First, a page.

Mr. SPECTER - Could you identify the nurses?
Dr. JENKINS - Well, not really. I could identify them only having later looked around and identified from my own record that I have, the names of all who were there later. Now, whether they are the same ones when I first went there, I don't know. I have all the names in my report, it seemed to me
Mr. SPECTER - Could you now identify all of the nurses from your later observations of them?
Dr. JENKINS - Well, I can identify who was in there at the close of the procedure, that is, the doctors, as well as those who were helping.
Mr. SPECTER - Fine, would you do that for us, please?
Dr. JENKINS - These included a Mrs. or Miss Patricia Hutton and Miss Diana Bowron, B-o-w-r-o-n (spelling), and a Miss Henchliffe--I don't know her first name, but I do know it is Henchliffe.
Mr. SPECTER - Margaret?
Dr. JENKINS - Margaret---certainly. Those three--there were probably some student nurses too, whom I didn't recognize. Shall I continue?
Mr. SPECTER - Yes, please. Have you now covered all the people you recollect as being in the room?
Dr. JENKINS - Well, as I came into the room, I saw only the, actually--you know, in the haste of the coming of the President, two doctors whom I recognized, and there were other people and I have identified all I remember
Mr. SPECTER - What did you observe as to the President's condition when you arrived in the emergency room?
Dr. JENKINS - Well, I was aware of what he was in an agonal state. This is not a too unfamiliar state that we see in the Service, as much trauma as we see, that is, he had the agonal respiratory gasp made up of jerking movements of the mylohyoid group of muscles. These are referred to sometimes as chin jerk, tracheal tug or agonal muscles of respiration. He had this characteristic of respiration. His eyes were opened and somewhat exophthalmic and color was greatly suffused, cyanotic---a purplish cyanosis.
Still, we have patients in the state, as far as cyanosis and agonal type respiration, who are resuscitatable. Of course, you don't step at this time and think, "Well, this is a hopeless circumstance,"--because one in this state can often be resusciated--this represents the activities prior to one's demise sometimes, and if it can be stepped, such as the patient is oxygenated again and circulation reinstituted, he can be saved.
Dr. Carrico had just introduced an endotracheal tube, I'm very proud of him for this because it's not as easy as it sounds. At times and under the circumstances--it was harder--he had. just completed a 3-month rotation on the anesthesiology service, and I thought this represented good background training for a smart individual, and he told me he had a cuff on the endotracheal tube and he introduced it below the wound.
The reason I said this, of course, this is a reflex--there is a tube, the endotracheal tube, if it is pushed down a little too far it can go into the right main stem of the bronchus impairing respiration from both lungs, or both chest.
There was in the room an intermittent positive pressure breathing apparatus, which can be used to respire for a patient. As I connected this up, however, Dr. Carrico and I connected it up to give oxygen by artificial respiration, Dr. Giesecke and Dr. Hunt arrived on the scene with the anesthesia machine and I connected it up instead with something I am more familiar with--not for anesthesia, I must insist on that--it was for the oxygenation, the ability to control ventilation with 100 percent oxygen.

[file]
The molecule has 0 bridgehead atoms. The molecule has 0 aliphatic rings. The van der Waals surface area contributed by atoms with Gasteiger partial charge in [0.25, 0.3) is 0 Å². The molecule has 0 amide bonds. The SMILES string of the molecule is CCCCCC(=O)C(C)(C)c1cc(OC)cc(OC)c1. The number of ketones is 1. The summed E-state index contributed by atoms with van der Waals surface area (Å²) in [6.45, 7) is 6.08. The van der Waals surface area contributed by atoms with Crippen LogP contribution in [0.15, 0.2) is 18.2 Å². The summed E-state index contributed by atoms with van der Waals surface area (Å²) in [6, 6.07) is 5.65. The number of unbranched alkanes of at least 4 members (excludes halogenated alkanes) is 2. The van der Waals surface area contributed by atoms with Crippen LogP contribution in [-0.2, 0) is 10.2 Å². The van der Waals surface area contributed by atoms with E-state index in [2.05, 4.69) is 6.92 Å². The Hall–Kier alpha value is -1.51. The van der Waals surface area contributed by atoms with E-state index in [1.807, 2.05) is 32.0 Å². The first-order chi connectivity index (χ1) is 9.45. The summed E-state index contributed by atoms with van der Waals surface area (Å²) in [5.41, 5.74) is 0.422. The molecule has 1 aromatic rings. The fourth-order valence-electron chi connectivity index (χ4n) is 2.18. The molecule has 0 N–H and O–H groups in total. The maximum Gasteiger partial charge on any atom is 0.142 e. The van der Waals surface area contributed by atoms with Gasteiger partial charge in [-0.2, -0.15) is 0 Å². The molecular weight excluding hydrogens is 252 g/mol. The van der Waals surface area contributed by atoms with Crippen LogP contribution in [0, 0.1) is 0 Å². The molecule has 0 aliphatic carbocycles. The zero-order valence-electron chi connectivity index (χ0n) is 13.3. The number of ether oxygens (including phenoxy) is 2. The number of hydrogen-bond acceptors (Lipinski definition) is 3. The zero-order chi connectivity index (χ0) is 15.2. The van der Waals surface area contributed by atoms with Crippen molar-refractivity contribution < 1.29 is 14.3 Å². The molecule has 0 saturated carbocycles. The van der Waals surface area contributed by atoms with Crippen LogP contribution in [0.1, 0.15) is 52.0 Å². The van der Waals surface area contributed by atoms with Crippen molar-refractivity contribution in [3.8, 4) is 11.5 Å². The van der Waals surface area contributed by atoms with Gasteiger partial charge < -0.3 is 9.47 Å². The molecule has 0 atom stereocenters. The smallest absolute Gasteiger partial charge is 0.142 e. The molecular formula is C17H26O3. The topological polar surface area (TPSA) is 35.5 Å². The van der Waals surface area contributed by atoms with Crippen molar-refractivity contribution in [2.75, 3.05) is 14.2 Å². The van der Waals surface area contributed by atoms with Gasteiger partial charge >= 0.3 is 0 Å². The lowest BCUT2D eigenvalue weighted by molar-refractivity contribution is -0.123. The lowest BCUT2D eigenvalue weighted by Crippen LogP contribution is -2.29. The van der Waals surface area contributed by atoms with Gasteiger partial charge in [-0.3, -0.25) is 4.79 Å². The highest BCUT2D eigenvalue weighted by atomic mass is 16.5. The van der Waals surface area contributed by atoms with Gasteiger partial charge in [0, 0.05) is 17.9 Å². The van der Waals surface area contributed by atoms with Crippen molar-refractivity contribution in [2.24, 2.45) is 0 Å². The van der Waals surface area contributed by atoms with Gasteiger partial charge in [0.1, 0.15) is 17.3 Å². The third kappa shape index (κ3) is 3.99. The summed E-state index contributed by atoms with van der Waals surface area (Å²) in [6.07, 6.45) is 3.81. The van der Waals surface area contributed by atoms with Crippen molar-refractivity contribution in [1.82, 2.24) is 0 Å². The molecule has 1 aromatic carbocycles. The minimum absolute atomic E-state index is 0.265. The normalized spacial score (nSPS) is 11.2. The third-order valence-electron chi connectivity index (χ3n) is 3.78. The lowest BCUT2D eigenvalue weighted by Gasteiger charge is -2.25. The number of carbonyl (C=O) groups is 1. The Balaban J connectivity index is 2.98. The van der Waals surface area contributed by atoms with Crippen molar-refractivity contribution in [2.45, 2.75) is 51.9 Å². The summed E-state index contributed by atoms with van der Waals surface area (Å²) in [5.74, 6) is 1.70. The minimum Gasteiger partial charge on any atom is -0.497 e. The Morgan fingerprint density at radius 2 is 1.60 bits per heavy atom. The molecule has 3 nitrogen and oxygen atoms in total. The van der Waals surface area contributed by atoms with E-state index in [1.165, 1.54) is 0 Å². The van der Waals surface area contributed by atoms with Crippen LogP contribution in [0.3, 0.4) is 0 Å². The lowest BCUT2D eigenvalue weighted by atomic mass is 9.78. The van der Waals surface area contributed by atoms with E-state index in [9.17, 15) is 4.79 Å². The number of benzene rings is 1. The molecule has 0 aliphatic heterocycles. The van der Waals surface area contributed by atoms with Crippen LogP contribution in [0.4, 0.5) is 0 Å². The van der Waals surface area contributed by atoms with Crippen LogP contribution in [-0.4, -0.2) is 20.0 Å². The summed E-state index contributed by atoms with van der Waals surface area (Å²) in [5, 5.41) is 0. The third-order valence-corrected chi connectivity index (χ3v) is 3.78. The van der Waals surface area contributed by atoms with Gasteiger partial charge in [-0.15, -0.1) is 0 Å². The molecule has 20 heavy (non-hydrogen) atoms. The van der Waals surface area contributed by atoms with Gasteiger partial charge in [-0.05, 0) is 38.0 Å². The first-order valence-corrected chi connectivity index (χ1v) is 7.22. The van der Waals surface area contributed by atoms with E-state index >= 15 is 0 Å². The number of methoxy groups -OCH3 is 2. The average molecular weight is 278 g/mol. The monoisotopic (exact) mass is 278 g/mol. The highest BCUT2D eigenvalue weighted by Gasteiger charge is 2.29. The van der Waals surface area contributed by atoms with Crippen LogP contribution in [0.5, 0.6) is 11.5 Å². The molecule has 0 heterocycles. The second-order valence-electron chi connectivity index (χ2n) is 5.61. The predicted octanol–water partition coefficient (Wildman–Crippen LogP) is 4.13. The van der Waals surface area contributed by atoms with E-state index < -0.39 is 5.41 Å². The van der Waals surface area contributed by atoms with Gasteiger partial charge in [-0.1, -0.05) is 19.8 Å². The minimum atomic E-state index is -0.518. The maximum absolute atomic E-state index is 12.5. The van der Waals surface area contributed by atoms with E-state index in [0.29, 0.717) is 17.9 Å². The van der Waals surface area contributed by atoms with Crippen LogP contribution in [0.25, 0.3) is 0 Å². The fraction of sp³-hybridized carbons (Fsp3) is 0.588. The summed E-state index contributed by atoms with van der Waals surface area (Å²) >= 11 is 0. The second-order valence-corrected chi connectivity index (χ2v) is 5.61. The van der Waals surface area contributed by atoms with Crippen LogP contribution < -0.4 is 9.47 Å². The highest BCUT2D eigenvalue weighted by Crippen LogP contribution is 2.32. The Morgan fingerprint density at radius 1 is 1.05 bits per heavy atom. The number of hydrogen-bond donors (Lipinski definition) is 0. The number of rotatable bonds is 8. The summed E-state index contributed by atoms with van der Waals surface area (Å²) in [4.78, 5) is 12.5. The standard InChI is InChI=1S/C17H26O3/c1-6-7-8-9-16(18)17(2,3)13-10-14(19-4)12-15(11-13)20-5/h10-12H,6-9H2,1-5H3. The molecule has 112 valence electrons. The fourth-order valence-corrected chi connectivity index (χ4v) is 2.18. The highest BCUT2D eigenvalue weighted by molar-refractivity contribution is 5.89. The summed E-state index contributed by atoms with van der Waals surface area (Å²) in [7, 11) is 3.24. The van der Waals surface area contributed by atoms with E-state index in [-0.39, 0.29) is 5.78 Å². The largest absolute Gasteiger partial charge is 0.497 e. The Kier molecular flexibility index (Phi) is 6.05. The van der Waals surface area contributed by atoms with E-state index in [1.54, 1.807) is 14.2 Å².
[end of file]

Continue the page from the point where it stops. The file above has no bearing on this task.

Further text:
As I came in there, other people came in also. This is my recollection. Now, by this time I was in familiar surroundings, despite the anguish of the circumstance.
Despite the unusual circumstance, in terms of the distinguished personage who was the patient, I think the people who had gathered or who had congregated were so accustomed to doing resuscitative procedures of this nature that they knew where to fit into the resuscitation team without having a preconceived or predirected plan, because, as obviously--some people were doing things not necessarily in their specialty, but there was the opening and there was the necessity for this being done.
There were three others who came in as I did who recognized at once the neck wound, in fact, where the wound was, would indicate that we would have serious pulmonary problems unless a tracheotomy tube was put in. This is one way of avoiding pushing air out through a fractured trachea and down into each chest cavity, which would cause a pneumothorax or a collapse of the lungs. These were doctors Malcolm Perry, Charley Baxter, and Robert McClelland, who with Dr. Carrico's help, I believe, started the tracheotomy.
About this time Drs. Kemp Clark and Paul Peters came in, and Dr. Peters because of the appearance of the right chest, the obvious physical characteristics of a pneumothorax, put in a closed chest drainage chest tube. Because I felt no peripheral pulse and was not aware of any pulse, I reported this to Dr. Clark and he started closed chest cardiac massage.
There were other people--one which started an I.V. in a cutdown in the right leg and one a cutdown in the left arm. Two of my department connected up the cardioscope, in which we had electrical silence on the cardioscope as Dr. Clark started closed chest massage. That's the sequence of events as I reconstructed them that day and dictated them on my report, which you have here, I think.